Re: Deep Venous Thrombosis is a chronic disease--Prevention is important
Thank you for your comments regarding the prevention of DVT.
As the diagnosis, investigation and management of DVT is quite a
broad topic it was difficult to confine the article to 2000 words and so I
could not include a paragraph on thromboprophylaxis. Moreover, we were
restricted to 25 references.
I think that an up to date evidence-based review on the prevention of
DVT is important and topical and warrants a complete paper rather than a
I have almost finished a review on DVT and air travel which I hope to
get published. This article will include all the evidence for the various
preventive measures for DVT.
If patients with a high risk of DVT (such as a recent knee
replacement) need to fly then it is debateable what advice to give. All
people should avoid dehydration and do simple in-flight exercise. The use
of compression stockings or flight socks could also be indicated. However,
depending on the circumstances, my own practice in high risk patients is
to recommend self-injection of low molecular weight heparin (although
there is no license for this indication in the UK). Some haematologists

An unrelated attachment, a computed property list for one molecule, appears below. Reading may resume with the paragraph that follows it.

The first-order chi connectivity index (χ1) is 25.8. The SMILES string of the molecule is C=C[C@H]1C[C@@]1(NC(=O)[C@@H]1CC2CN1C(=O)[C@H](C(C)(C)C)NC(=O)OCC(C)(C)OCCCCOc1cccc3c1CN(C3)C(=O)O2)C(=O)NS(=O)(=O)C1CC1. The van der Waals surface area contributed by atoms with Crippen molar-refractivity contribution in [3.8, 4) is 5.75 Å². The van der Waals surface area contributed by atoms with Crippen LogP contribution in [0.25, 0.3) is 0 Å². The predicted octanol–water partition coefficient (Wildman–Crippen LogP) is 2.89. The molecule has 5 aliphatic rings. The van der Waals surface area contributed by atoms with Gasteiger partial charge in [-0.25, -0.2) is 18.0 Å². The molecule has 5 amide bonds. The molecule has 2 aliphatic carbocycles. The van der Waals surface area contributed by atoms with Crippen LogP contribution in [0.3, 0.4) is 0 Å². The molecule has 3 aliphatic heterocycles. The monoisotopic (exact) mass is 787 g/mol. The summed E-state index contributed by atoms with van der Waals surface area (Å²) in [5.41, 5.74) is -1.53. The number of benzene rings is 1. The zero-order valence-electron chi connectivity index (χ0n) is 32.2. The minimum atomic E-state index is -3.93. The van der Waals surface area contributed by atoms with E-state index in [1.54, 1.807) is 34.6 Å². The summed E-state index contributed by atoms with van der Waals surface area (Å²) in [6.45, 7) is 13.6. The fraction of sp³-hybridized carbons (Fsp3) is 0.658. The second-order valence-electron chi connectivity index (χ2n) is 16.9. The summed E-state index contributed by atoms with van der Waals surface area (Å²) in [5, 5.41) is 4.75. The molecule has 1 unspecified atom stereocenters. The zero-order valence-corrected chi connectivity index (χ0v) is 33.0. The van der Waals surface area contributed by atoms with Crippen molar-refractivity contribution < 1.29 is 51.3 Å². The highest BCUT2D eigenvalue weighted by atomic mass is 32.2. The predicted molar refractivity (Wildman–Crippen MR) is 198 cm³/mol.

recommend taking low dose warfarin without INR monitoring.
I agree that for first episode proximal DVT the evidence is that
treatment with warfarin should be for 6 months. However, there is no
consensus on for how long calf vein DVT should be treated. Some clinicians
recommend 6 months whereas other clinicians recommend warfarin for 6 weeks
or 3 months. Some years ago calf vein DVT was considered by some to be a
relatively benign condition which did not warrant treatment. However,
there is now much evidence that calf vein DVT is far from being a benign
condition as the thrombosis can propagate above the knee.
Thank you for interest in this topic.
I have been reimbursed by Pharmacia, the makers of Fragmin, for attending a conference
Competing interests: No competing interests